New Risk Factors Predict Suicidal Behaviors

This cross-sectional study using secondary data of military personnel from various branches is the first to look at interoception* in a military context and its relation to suicidal behavior. Researchers examined associations between interoceptive deficits** and suicidal thoughts, attempts, and related psychopathology. This is the first study to replicate previous findings associating interoceptive deficits and suicidal ideation and behavior in a military sample and the first to find an association between interoceptive deficit and lethality of suicide attempts in any sample. Key research findings are the following:

  • Service members with a history of suicide attempt showed significantly greater interoceptive deficits than those with suicidal ideation but no history of attempt. Those with suicidal ideation but no history of attempt showed significantly greater interoceptive deficits than those with no history of either suicidal ideation or attempts1
  • In addition, greater interoceptive deficits were more strongly associated with higher suicidal ideation, more suicide attempts, more non-suicidal self-injuries (NSSI), and greater lethality of suicide attempts than with other risk factors including age, gender, PTSD symptoms, and hopelessness1.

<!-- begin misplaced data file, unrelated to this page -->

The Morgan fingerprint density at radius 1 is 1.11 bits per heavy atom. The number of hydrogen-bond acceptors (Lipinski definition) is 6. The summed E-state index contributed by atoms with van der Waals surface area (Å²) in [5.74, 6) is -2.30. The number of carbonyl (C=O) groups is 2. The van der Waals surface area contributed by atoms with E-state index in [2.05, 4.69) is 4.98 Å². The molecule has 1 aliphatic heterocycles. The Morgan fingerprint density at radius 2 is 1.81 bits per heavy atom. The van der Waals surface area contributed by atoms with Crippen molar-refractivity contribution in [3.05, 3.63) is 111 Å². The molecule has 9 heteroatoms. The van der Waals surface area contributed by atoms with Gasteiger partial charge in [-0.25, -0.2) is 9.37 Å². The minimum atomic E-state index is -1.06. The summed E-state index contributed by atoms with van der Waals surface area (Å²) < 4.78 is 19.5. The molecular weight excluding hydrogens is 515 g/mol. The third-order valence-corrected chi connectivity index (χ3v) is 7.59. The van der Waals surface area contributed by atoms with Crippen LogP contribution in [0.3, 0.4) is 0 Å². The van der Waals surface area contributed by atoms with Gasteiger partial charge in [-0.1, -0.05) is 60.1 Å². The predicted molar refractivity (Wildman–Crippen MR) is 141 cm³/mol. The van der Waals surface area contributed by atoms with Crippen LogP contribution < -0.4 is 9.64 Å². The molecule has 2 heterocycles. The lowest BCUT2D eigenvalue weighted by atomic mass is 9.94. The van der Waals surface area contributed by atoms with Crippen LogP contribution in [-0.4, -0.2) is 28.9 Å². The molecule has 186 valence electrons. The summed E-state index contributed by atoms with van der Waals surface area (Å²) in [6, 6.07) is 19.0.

These takeaways may inform future research and implications for clinical practice. While there is currently no guidance for implementation, clinicians might consider assessing for interoceptive deficits as part of suicide assessment or increasing interoception as a means of reducing suicide risk. However, further longitudinal research is needed as is evidence that changing interoceptive deficits will lead to decreased suicidal ideation and behavior in military settings. 

*Interoception is defined as one’s ability to accurately perceive and interpret sensations of the physical body (ie: touch, temperature, pain, emotions, etc.)

**Interoceptive deficits refer to a disconnection from the physical body. Such deficits can cause challenges in understanding one’s own body.



  1. Smith, A. R., Dodd, D. R., Ortiz, S., Forrest, L. N. & Witte, T. K. Interoceptive deficits differentiate suicide groups and associate with self-injurious thoughts and behaviors in a military sample. Suicide Life. Threat. Behav. 50, 472–489 (2020).*
  2. Dodd, D. R. et al. Interoceptive Deficits, Nonsuicidal Self-Injury, and Suicide Attempts Among Women with Eating Disorders. Suicide Life. Threat. Behav. 48, 438–448 (2018).
  3. Hielscher, E., Whitford, T. J., Scott, J. G. & Zopf, R. When the body is the target—Representations of one’s own body and bodily sensations in self-harm: A systematic review. Neurosci. Biobehav. Rev. 101, 85–112 (2019).